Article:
Getting a team together is a straightforward process in the Lab. Once you have logged in via your institutional email address, you will be prompted to join your Personal Workspace, to create a new Workspace, or to join an existing Group Workspace if one has already been created.

Screenshot from Personal or Group Workspaces in the Lab
A screenshot showing the options available to users to select their Workspace in the Lab, including Personal or Group Workspaces.

New Groups of collaborators can be created simply by adding their institutional email addresses, which will generate an email invitation. 

For instructors, a straightforward way to manage student teams’ work is to create the groups themselves, then invite students to their designated Group area, where they can observe ongoing work and provide answers to questions as they arise.  The new Notebook feature is also well-suited to this type of immediate pedagogical intervention.

Screenshot from creating a new Group in the Lab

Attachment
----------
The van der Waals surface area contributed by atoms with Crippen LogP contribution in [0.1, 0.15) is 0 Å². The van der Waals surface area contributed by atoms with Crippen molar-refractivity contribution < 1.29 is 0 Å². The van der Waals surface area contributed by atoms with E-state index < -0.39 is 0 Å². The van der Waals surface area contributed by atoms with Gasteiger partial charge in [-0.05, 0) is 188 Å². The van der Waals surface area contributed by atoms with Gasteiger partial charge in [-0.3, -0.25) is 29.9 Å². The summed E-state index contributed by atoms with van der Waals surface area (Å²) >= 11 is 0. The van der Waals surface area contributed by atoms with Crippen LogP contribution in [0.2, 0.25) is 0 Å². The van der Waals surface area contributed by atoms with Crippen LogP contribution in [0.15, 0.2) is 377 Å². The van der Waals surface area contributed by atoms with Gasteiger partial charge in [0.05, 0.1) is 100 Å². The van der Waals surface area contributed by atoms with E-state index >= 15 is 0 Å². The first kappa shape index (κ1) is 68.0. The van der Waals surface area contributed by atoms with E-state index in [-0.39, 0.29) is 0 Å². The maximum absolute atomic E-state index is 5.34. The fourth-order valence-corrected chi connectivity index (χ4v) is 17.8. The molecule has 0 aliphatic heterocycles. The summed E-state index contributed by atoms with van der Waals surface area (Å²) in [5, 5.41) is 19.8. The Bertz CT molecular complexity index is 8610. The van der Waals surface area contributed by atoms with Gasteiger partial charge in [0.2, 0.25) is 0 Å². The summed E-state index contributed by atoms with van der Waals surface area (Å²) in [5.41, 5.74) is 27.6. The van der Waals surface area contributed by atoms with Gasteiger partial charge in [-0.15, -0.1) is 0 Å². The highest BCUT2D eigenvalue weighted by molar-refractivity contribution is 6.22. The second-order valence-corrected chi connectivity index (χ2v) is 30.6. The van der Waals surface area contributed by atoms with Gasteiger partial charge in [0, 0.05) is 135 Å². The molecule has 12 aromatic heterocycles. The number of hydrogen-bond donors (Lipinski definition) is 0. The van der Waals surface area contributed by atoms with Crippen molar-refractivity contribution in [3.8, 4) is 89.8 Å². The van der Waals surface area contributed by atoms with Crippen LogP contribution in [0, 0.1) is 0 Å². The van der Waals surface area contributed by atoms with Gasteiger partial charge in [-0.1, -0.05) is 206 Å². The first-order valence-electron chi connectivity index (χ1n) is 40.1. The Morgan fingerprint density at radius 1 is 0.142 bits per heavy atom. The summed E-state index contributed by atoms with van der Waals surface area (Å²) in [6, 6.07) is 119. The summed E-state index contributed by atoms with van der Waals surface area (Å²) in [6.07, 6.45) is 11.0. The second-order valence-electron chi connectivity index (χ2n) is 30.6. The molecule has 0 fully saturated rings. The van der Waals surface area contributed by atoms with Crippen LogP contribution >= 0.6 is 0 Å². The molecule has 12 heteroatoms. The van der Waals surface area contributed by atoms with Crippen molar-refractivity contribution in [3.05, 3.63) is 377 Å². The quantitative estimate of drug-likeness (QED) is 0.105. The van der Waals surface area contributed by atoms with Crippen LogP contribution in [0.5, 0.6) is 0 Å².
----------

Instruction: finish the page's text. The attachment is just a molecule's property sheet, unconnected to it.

A screenshot showing how to create a new Group in the Lab.

Creating Project Documentation using the Notebook Feature

The foundation for building sustainable Digital Humanities projects is the process of creating comprehensive project documentation. This may include details of data curation choices, cleaning configurations specific to text analyses, tool configurations, and snapshots of project milestones to track progress and evolving thought processes. The Notebook feature is available in both Personal and Group Workspaces and is intuitively positioned at each stage of the workflow.

Screenshot of creating a note in Gale Digital Scholar Lab
A screenshot showing how to use the Notes feature in Gale Digital Scholar Lab.

A user can open a Notes page while working, for example, to develop a clean configuration, and jot down details of the process. This serves several purposes:

  • It acts as an aide-memoire to the steps taken in any given analysis process. The iterative nature of Digital Humanities work means that it’s common to create multiple runs of tools or cleanings, and it’s easy to lose track of the chain of decisions.